Why Are Americans so Suspicious of Self-Driving Cars?

Attitudes about autonomous vehicles are positive in the UK and Australia. But in the U.S., people are more paranoid. 

Image
Alexis Madrigal/The Atlantic

Self-driving cars will bring a variety of benefits, say a majority of Americans. More than 60 percent of surveyed Americans think autonomous vehicles are very or somewhat likely to lead to fewer crashes, reduced severity of crashes, improved emergency response to crashes, lower vehicle emissions, and better fuel economy. 

And yet, Americans are also more "concerned" than citizens of Australia and the United Kingdom about the potential problems autonomous vehicles could cause, according to a new cross-country survey by the University of Michigan's Transportation Research Institute

Americans were more concerned about almost everything: legal liability, data privacy, interactions with non-self-driving vehicles, system performance in poor weather, and the self-driving cars, in general, being worse than humans. 

It's only fitting for the United States to have this two-faced reaction to new technologies. We are the country, after all, that spawned the semiconductor and computing industries right alongside the modern environmental movement in the 1960s and 1970s.

Across countries, people who had more automatic technologies installed on their current vehicles—such as advanced speed control—were both more interested in self-driving car technology and more worried about the downsides.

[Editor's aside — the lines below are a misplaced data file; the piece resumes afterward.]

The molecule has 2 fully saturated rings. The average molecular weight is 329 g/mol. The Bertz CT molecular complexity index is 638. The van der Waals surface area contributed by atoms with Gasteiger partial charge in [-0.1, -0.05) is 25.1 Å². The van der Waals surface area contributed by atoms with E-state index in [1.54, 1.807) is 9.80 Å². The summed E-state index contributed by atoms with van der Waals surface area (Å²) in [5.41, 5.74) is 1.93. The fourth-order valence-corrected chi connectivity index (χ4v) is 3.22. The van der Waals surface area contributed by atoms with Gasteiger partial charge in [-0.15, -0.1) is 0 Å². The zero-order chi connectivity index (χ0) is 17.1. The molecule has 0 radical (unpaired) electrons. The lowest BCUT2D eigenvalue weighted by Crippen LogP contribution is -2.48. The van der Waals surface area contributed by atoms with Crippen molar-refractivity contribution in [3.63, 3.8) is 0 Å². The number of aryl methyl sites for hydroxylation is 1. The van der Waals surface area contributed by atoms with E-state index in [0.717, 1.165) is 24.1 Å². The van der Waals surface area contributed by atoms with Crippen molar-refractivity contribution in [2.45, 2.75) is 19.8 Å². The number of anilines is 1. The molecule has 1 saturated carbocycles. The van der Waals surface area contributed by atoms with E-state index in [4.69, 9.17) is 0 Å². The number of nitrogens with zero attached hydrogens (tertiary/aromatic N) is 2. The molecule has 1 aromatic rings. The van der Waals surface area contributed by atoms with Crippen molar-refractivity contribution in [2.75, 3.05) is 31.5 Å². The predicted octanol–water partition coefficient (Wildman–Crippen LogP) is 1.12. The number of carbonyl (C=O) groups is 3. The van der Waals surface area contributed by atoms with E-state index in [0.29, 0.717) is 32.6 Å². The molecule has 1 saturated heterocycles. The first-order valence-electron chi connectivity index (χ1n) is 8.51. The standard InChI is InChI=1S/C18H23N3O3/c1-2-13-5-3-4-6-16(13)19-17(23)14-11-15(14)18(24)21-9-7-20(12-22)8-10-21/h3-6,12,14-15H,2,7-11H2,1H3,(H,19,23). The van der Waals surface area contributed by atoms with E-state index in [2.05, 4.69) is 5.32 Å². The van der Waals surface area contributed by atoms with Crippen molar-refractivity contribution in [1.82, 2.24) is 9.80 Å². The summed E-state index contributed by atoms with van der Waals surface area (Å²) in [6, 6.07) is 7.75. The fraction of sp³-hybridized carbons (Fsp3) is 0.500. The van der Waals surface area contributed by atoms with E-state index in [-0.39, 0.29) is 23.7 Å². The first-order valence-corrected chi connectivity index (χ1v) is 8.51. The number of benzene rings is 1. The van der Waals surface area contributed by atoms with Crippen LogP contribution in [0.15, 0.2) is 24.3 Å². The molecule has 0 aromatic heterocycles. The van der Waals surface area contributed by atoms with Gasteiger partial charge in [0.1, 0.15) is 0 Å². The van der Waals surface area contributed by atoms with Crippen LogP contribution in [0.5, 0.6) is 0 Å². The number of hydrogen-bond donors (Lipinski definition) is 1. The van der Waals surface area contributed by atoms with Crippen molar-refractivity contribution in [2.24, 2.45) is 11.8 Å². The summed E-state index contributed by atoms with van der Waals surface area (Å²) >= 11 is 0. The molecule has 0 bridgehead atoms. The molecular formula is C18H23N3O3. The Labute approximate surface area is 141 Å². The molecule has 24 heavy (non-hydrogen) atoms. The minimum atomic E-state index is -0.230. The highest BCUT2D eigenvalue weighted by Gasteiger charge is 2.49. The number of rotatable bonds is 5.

Proximity to new technologies doesn't necessarily breed contempt, but rather familiarity, a realistic sense of what new technologies can and cannot do for us. The closer we are to technologies, the less likely we are to see them in purely optimistic terms. 

That was also the conclusion our Adrienne LaFrance came to in examining a Pew survey about Americans' views on the next 50 years of technological development. "The survey revealed that people are mostly optimistic about how tech will change our lives in the long run," she found. "But they’re apprehensive about specific technologies that are closer to reality."

If ever there was a time when people were unreservedly excited about new technology, it is over. But the excitement remains, it's just complicated by the trajectory of the 20th century. No matter how much mechanical or computational power a country possesses, utopia keeps retreating into the future. 

This post originally appeared on The Atlantic

About the Author

  • Alexis Madrigal is the deputy editor of TheAtlantic.com. He's the author of Powering the Dream: The History and Promise of Green Technology. More

    The New York Observer has called Madrigal "for all intents and purposes, the perfect modern reporter." He co-founded Longshot magazine, a high-speed media experiment that garnered attention from The New York Times, The Wall Street Journal, and the BBC. While at Wired.com, he built Wired Science into one of the most popular blogs in the world. The site was nominated for best magazine blog by the MPA and best science website in the 2009 Webby Awards. He also co-founded Haiti ReWired, a groundbreaking community dedicated to the discussion of technology, infrastructure, and the future of Haiti.

    He's spoken at Stanford, CalTech, Berkeley, SXSW, E3, and the National Renewable Energy Laboratory, and his writing was anthologized in Best Technology Writing 2010 (Yale University Press).

    Madrigal is a visiting scholar at the University of California at Berkeley's Office for the History of Science and Technology. Born in Mexico City, he grew up in the exurbs north of Portland, Oregon, and now lives in Oakland.